**For example: Simplify **\(\frac{a}{b}+\frac{b}{a}\)

A poor understanding of finding the **Lowest Common Denominator** would leave students unable to solve this question. In order to successfully solve the question, students must identify that both \(a\) and \(b\) must be in the denominator.

The correct answer would be \(\frac{a^2+b^2}{ab}\)

- Difficulty converting numbers in small and large magnitude in scientific notation or across different units
- Weak indices skills

**For example: Simplify** \(4^x\times4^y\)

Many students forget that about their index laws where **if the bases are the same we add the powers. **They make the **mistake **of **multiplying the bases ****and adding the powers**, ending up with the answer \(16^{x+y}\).

The correct answer is actually \(4^{x+y}\)

- Poor understanding of straight line equations in different forms
- Not knowing how to sketch simple linear relationships
- Poor understanding of Highest Common Factor and Lowest Common Multiple
- Unable to factorise algebraic expressions
- Difficulty converting between smaller metric units
- Limits of accuracy
- Expanding binomial products involving surds

We’ve learned that many students struggle with Maths in year 9 because they take the wrong approach to learning and study. Here are some of the reasons that students have difficulty:

**Students do not understand the basics of algebra**– Instead, they rote learn methods for specific types of questions. For them, Mathematics becomes memory work instead of a logical puzzle game.**Students do not dedicate enough practice time to work on various types of questions**– They may be actively involved in extra-curricular activities which make it harder to spend time working on Maths. When these students encounter unseen questions, they have no idea how to approach them.**Students do not have the patience for figuring out each question before referring to the solution for working steps**. This means the essence of that question, and its learning opportunities, are lost through ‘referring’ to the solution.**Students have a lack of commitment towards their homework**. Sometimes, students put off their homework because they are busy, don’t enjoy it, or just don’t see the importance of it. It is crucial that students develop a good habit of finishing their homework early because this gives them a chance to practice and refine their skills.**Students struggle to understand the specific language used**. Students begin to lose motivation when they don’t understand what is going on. You can’t solve a problem if you don’t understand what it means. This is why it is important that students fully understand the definitions of mathematical terms.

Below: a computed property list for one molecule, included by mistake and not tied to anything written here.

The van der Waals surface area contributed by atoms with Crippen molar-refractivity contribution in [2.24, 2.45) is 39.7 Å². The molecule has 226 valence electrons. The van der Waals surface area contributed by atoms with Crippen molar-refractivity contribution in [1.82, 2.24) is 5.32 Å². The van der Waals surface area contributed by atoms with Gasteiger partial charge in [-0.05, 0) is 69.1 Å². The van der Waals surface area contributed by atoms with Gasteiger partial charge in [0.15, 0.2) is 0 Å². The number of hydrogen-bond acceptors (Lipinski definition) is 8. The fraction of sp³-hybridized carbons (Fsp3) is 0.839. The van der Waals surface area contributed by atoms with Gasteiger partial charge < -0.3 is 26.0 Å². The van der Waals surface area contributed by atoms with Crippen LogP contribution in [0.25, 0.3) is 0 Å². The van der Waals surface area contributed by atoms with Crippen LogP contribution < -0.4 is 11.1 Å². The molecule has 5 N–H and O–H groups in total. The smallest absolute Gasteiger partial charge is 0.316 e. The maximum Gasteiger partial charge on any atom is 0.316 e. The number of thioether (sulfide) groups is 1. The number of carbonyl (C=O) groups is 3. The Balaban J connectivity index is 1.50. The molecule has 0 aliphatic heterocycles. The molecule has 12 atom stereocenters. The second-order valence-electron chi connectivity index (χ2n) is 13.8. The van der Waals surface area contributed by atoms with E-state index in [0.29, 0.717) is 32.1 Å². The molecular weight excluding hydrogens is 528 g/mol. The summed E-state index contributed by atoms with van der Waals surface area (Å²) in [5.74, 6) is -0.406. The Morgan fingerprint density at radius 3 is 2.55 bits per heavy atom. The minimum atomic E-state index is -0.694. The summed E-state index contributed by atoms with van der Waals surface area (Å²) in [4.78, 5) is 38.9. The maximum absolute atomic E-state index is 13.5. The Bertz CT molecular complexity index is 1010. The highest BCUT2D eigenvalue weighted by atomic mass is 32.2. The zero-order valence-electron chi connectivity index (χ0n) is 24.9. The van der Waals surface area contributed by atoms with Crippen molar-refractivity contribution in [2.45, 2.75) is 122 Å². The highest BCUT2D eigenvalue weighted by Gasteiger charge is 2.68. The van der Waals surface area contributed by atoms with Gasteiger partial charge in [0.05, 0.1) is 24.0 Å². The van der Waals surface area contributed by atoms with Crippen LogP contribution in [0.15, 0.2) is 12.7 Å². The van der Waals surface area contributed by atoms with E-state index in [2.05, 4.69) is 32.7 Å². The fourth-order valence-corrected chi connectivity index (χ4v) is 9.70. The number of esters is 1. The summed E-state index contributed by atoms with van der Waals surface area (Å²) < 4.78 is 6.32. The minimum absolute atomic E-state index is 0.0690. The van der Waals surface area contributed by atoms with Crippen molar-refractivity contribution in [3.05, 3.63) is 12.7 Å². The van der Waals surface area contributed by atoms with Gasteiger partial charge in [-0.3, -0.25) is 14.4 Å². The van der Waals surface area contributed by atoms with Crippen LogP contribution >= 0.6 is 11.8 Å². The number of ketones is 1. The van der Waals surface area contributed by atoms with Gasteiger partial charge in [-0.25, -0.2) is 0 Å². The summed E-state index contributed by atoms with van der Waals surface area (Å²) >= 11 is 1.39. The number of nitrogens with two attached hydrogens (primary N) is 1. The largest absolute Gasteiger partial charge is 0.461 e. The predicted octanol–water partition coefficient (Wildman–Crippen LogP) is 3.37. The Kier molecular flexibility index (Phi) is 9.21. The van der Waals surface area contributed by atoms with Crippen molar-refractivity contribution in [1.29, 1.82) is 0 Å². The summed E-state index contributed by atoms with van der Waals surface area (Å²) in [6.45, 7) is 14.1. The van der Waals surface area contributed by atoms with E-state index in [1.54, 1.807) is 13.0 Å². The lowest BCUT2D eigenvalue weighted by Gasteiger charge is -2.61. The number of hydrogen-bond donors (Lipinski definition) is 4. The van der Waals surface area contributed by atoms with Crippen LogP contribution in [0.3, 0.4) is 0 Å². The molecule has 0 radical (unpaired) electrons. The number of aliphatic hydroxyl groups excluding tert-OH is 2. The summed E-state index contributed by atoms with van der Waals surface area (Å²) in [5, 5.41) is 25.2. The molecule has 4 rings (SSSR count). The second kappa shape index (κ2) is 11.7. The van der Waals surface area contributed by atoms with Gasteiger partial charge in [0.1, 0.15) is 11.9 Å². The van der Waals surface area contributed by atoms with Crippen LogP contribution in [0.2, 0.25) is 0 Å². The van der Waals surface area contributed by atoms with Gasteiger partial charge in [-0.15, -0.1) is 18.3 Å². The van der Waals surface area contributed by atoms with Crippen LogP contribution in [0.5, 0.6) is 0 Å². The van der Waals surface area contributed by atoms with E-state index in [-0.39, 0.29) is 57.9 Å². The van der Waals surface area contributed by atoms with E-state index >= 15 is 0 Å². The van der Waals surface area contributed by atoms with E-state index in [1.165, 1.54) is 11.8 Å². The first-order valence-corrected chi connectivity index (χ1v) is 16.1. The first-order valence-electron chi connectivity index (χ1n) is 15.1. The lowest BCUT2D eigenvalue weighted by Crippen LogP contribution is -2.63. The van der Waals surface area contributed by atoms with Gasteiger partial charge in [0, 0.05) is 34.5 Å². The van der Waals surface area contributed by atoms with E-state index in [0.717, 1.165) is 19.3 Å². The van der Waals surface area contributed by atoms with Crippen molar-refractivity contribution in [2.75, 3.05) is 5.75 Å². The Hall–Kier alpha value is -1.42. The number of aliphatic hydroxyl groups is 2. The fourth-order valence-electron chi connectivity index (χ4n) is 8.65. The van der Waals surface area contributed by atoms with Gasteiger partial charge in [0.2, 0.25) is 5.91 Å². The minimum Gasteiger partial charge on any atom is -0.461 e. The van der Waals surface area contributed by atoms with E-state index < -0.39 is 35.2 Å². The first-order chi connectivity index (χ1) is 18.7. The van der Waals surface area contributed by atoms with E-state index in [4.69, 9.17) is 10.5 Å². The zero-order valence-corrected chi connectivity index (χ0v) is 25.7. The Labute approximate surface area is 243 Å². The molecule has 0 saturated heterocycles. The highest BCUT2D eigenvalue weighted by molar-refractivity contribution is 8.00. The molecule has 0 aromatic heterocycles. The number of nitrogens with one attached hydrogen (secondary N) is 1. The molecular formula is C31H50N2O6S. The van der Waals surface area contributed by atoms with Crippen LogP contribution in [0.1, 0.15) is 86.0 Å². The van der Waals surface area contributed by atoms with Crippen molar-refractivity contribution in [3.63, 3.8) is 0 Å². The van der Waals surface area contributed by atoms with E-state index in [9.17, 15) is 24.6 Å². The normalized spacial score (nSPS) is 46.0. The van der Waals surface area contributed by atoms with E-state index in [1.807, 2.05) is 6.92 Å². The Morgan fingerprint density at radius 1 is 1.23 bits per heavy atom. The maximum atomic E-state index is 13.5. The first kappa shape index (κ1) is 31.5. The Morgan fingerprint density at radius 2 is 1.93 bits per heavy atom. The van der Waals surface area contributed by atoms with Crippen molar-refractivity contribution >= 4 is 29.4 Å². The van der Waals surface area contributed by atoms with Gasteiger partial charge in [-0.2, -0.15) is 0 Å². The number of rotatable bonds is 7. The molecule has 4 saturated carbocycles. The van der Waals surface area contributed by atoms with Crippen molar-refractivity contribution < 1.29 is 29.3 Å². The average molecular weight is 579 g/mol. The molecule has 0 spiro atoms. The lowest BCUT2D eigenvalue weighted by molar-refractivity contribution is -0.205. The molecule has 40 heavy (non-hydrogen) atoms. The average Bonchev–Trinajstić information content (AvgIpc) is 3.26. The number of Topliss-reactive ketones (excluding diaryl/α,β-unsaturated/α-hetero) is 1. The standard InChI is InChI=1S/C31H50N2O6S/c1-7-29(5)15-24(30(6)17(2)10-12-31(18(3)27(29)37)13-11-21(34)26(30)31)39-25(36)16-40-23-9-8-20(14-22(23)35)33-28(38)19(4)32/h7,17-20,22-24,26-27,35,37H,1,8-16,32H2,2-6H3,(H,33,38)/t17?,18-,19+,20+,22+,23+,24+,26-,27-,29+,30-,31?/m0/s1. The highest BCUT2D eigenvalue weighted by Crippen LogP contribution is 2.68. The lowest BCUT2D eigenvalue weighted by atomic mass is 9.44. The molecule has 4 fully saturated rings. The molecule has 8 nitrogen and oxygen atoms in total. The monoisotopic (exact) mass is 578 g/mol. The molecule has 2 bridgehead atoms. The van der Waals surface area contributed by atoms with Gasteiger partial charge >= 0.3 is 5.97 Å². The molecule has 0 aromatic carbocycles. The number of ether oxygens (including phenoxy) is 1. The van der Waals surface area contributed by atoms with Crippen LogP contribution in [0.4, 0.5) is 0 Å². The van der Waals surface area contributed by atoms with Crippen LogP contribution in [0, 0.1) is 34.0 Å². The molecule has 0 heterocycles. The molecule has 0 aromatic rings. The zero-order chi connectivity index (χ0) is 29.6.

Now it is time to familiarise yourself with the content of this Guide. This is a resource that you should come back to consistently as you encounter the subjects at school during the year.

First up, we’re going to discuss algebra and algebraic equations.